You saw for yourself with Amazon.
Investing — or partnering with great CEOs — presents very real opportunities for life-changing gains.
And the next company to make the billion-dollar move? Well, I’m convinced I found it.
I even spoke to the CEO myself. Our conversation blew me away.
Not only did he invest $20 million of his own money into his company…
He’s made one bold decision that allows his company to generate up to 5X more money from its energy than others can get from theirs.
And the kicker?
It’s trading for less than $5 a share. Talk about a bargain!
Founder, Alpha Investor
Good News & Bad News
Buried in the news cycle this week was the new home sales report for May.
The numbers came in exceptionally strong, coming in at their highest levels since the Federal Reserve started its tightening cycle last year.
The Good News
New home sales soared by 12.2% to a seasonally adjusted annual rate of 763,000. The consensus among economists was 683,000.
So not only are sales improving, but they’re improving faster than anyone seems to have expected!
As usual, the devil is in the details.
Mortgage rates are still punishingly high, which reduces the pool of affordable houses. This is the single biggest reason that new home sales (as well as existing home sales) took a nosedive last year.
Well, the prices of new homes have had to adjust to this reality. The median new house price in May was $416,300, which is 7.6% lower than a year ago.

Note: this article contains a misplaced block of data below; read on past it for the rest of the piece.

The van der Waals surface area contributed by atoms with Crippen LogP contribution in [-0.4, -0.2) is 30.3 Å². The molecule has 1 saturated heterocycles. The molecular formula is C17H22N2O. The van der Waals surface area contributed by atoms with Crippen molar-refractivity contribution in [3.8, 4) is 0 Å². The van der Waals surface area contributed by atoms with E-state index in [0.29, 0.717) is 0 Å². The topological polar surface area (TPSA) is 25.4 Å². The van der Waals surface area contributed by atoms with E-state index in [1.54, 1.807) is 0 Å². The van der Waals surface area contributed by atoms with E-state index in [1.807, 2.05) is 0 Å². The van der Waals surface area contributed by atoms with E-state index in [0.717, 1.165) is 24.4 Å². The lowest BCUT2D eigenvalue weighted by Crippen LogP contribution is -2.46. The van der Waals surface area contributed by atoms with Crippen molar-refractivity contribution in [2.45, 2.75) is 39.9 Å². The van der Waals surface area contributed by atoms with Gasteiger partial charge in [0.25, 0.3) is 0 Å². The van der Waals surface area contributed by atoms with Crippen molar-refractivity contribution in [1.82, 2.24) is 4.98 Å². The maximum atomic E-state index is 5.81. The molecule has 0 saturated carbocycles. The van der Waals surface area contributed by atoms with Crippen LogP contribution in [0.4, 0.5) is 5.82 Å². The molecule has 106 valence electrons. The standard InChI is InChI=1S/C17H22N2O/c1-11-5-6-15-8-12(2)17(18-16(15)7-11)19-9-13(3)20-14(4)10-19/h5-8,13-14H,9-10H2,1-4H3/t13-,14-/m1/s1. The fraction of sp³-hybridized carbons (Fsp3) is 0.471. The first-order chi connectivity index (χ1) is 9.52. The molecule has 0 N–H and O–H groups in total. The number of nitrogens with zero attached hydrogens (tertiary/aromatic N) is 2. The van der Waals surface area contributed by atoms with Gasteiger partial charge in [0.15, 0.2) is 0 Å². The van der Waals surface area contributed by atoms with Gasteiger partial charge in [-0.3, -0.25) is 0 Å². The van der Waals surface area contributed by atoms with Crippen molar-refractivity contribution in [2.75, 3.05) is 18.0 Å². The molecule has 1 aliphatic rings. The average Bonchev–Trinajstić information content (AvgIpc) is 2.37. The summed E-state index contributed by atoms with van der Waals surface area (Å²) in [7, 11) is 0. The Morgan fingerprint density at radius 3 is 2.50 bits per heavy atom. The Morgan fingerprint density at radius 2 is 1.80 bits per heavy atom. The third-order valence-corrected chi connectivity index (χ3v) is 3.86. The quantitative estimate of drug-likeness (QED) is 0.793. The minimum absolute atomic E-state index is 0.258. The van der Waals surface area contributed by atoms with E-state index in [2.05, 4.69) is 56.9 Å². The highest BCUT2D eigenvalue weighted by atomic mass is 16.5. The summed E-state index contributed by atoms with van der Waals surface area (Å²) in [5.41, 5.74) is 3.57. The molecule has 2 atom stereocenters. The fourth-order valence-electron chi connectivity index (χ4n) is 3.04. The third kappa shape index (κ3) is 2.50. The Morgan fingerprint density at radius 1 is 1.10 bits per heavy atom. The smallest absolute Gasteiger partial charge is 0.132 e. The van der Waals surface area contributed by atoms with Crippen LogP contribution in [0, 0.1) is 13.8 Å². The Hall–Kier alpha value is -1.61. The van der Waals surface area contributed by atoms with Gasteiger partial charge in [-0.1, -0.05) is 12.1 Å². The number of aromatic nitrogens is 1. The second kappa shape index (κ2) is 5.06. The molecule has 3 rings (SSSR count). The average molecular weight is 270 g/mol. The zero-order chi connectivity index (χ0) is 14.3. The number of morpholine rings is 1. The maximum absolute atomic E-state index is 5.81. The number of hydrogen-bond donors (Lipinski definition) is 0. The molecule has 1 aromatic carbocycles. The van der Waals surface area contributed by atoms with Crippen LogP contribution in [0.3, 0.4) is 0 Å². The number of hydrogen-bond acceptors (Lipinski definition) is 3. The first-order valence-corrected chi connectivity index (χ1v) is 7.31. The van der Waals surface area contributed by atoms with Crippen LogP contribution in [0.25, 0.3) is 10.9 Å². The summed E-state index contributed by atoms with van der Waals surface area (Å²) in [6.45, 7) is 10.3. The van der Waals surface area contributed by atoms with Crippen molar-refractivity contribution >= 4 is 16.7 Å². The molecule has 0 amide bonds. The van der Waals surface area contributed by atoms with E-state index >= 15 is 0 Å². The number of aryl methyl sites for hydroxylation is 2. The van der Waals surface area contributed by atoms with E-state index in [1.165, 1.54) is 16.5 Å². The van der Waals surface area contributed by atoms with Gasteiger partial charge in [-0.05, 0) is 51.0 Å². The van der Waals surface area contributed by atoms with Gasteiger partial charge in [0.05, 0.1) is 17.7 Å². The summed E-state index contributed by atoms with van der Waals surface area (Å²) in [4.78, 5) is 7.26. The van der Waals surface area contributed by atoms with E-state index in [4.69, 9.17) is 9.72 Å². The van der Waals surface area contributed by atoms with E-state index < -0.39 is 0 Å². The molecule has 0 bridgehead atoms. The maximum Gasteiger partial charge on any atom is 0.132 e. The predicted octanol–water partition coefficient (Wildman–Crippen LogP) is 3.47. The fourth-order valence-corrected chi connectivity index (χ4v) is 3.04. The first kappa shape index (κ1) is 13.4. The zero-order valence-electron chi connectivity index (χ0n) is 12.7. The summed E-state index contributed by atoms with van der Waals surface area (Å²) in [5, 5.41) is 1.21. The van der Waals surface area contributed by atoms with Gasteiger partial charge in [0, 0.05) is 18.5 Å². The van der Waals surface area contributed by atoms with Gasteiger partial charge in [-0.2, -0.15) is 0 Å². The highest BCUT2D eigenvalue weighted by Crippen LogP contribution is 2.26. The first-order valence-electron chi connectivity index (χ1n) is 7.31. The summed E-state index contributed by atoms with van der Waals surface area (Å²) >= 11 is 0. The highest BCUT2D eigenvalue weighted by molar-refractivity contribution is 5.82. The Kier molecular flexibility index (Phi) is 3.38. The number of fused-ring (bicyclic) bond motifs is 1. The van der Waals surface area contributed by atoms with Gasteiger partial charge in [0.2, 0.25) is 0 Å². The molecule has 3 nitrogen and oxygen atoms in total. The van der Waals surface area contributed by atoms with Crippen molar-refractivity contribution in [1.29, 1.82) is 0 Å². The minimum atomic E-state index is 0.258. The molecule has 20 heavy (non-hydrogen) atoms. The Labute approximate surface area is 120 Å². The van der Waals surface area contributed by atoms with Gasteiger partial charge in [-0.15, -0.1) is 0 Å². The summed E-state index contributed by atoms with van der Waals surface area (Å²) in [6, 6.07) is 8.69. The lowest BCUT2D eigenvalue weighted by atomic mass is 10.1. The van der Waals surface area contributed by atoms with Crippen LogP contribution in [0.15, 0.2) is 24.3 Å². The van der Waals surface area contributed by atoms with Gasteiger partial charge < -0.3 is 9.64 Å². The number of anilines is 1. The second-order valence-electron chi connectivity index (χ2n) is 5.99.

All of this is good news. Demand for homes is still strong, and the further prices retreat the more affordable new homes become.
Spending on homes also prompts spending on other big-ticket items like furniture and appliances. So the more activity we see in the housing the market, the better the news is for the broader economy.
The Bad News
Alas, now it’s time.
The Fed is watching this unfold. And a strong, robust housing market gives them a lot more wiggle room to continue draining liquidity out of the system.
Sure, they “paused” their rate hikes in June. But Chairman Powell has made it clear that more hikes are coming.
Strong data like this gives the Fed the breathing room to do it without worrying about blowing up the economy.
But here’s the thing. The higher they raise rates to fight inflation, the more likely it is do exactly that … blow up the economy.
Or more accurately, push us into recession.
In a way, the stocks I’m willing to hold through a recession shows my comfort level with the underlying business.
Strong, well-managed businesses make it through recessions just fine. In fact, they often use a difficult economy to grab market share from their weaker competitors.
This brings us back to Charles Mizrahi’s focus on world-class, rock-star CEOs. You can be far more comfortable holding a stock through an uncertain economy when you’re partnered with the very best.
And that CEO’s “Billion-Dollar Move,” as Charles explains in his latest research, can land you an incredible recession-proof investment.
Chief Editor, The Banyan Edge